microscopes for koi

The microscope is an invaluable tool to successful koi keeping. A good scope costs far less than a good koi and using one is not that difficult. If you stop in the shop, we are happy to take you through the paces of scraping a fish and examining the mucous under our scope

A Microscope for Use in the Koi Hobby

[reprinted from our 2004 Catalogue]
You wander outside one warm day to feed your fish. Alarmingly, you notice several fish flashing against the sides of the pond, as if they were scratching an itch. The reality is that they are. Once you eliminate water quality as the source of the problem, you need to ask yourself is the flashing a result of Flukes or perhaps another parasite? The preferred treatment for Flukes, Prazzi pond, does nothing to eradicate Protozoa. Proform-c, great for ridding koi of Protozoa and flukes, does nothing to kill fish lice. Obviously without an accurate diagnosis of the affliction, how do you effectively proceed ? The fact is you can't, not without your trusted microscope

We all used microscopes in high school, likely not realizing then that they could provide invaluable information to us in our future as Koi hobbyists. Daunting to some, the reality of doing scrapes is that it is quite simple and easily mastered. A basic microscope is all that is required, a “high dry” resolving power of 400x will more than suffice. This will allow you to make an accurate assessment of what pests [with the exception of bacteria] are afflicting your Koi. With this information you are able to best decide what treatment regimen to employ to cure your fish

A basic microscope will cost about $200.00 - less than the price of a decent grade koi. A power of 400x is recommended and the microscope should have a light bulb, not a mirror, as its source of illumination. The ocular lens, or eyepiece you look in, will likely have a fixed power of 10x. The rotating subjective lenses will likely be powered at 4x, 10x and 40x. This provides magnification powers of 40x, 100x and 400x

Larger parasites, such as the nasty aforementioned Flukes, are readily visible at 40x. A little practice is required mastering the movement of the mechanical stage if your scope has one. With less expensive scopes, you have to move the slide by hand. A common mistake often made is to over illuminate the slide - so start off at a lower light power and a resolving power of 40x for your initial examination. The best image is one of contrast is what my microbiology teacher told us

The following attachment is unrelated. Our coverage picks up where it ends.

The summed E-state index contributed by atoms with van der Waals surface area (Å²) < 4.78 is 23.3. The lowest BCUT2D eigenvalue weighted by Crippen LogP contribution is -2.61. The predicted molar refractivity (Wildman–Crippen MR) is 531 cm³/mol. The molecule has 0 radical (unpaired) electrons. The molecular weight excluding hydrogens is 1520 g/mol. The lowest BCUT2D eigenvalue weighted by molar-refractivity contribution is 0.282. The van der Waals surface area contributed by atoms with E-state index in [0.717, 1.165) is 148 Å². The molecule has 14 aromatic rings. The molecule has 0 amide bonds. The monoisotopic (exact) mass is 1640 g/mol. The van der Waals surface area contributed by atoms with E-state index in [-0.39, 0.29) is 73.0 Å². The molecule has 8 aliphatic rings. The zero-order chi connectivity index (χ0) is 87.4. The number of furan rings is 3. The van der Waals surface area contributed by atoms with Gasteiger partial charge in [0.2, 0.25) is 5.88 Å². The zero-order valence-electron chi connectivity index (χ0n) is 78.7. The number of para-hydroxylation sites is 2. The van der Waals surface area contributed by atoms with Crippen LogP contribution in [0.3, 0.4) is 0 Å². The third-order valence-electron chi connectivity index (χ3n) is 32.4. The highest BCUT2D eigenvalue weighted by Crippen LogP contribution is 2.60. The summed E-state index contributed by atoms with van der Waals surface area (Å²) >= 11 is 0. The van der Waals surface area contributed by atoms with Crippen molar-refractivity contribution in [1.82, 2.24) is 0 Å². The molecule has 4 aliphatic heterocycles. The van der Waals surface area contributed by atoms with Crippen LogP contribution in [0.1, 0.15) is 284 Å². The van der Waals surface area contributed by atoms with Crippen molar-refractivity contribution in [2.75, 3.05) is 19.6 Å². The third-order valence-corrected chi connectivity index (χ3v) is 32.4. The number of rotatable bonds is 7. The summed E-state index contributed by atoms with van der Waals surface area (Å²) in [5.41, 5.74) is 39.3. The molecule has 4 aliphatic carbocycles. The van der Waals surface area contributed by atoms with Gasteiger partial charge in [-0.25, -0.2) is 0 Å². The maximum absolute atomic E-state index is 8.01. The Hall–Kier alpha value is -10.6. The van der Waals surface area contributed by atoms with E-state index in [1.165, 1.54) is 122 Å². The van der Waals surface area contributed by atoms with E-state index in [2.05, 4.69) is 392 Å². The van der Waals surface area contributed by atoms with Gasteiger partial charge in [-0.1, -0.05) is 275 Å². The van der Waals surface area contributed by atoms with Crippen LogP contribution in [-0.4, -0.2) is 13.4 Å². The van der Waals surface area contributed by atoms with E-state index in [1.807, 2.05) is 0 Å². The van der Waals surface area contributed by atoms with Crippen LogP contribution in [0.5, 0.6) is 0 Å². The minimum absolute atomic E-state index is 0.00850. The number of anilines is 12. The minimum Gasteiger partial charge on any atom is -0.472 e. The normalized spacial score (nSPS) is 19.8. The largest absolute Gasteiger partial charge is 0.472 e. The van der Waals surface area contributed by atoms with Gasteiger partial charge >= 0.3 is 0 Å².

The scraping off of a mucous sample from the fish can be a little daunting to some. I personally use the slide but you can also use a popsicle stick if you like. I have seen the cover slip used and frankly I think that is a mistake. Perform your scrape gently but firmly on the suspect fish. Good locations are at the bases of the pectoral fins, the peduncle, below the dorsal fin, the belly etc. Of course, wounds are also good spots. Very little mucous is required. I use the cover slip to arrange the mucous in the middle of the slide. I then add a drop of pond water and put the cover slip over the sample for examination with the scope

It is important to move with a purpose, if the sample contains parasites they may stop moving fairly quickly on the slide making spotting them more difficult. Although I have seen movement 20+ minutes later, you should spend at least 2-3 minutes on 40, 100 and 400x resolving powers. I have the microscope with me, right by the pond, setup and ready to go before I do the scrape. Remember don't quit when you find something, there could be more parasites that may not share the cure

Inspecting the slide is fun and one quickly realizes that there is a whole other miniature world living amongst us. Most of the parasites look like something out of the Aliens movies and I still even cringe at times. Start at 40x and slowly pan around the slide. Experience will allow you to quickly discard air bubbles and moving currents of water as potential pathogens. When I first started using the microscope it took awhile for me to actually find anything. I wasn't sure whether it was my inexperience or that the fish were clean

It is recommended to scrape in at l=least 2 if not 3 scrapes locations on a single fish to determine conclusively if it is clean or not. Scraping several fish is also advisable before a clean bill of health can be given to a given system. When you do discover something wiggling on the slide you will be excited but yet concerned at the same time. How many parasites are too many ? Flukes are very common. If you find only 1-2 on 3 good scrapes, you do not really have a fluke problem in the pond. Healthy fish can deal with these. If you find several on 1 slide, and of different sizes, then a quick treatment response is advisable. When you start finding 4 or more flukes, treatment is advised. A serious infestation would be 20+ flukes on a single field of view at 40x and this is a nasty sight

The reality is that fish will always carry some parasites, it’s when they are weak that a population explosion occurs and the Koi hobbyist has to take quick action. Knowing the enemies lifecycle as it pertains to temperature is also imperative. Most parasites have lifecycles under 30 days in “Summer temperatures”. It took me a long time to get around to buying a microscope. But like many other tools, once you have one, you wonder how you did without. I have also just finished taking a Microbiology course [2004] which has covered both practical and theoretical aspects of maximizing the benefit of this most useful tool. Thank you Anthony Von Leeuwenhoek !
  • This fish is in obvious distress. But from what ?
  • Some mucouse is scraped off and prepared for examination
  • After examing the slide, ICK is found. A 7 day course of 0.7% salinity cures the problem in warmer temperatures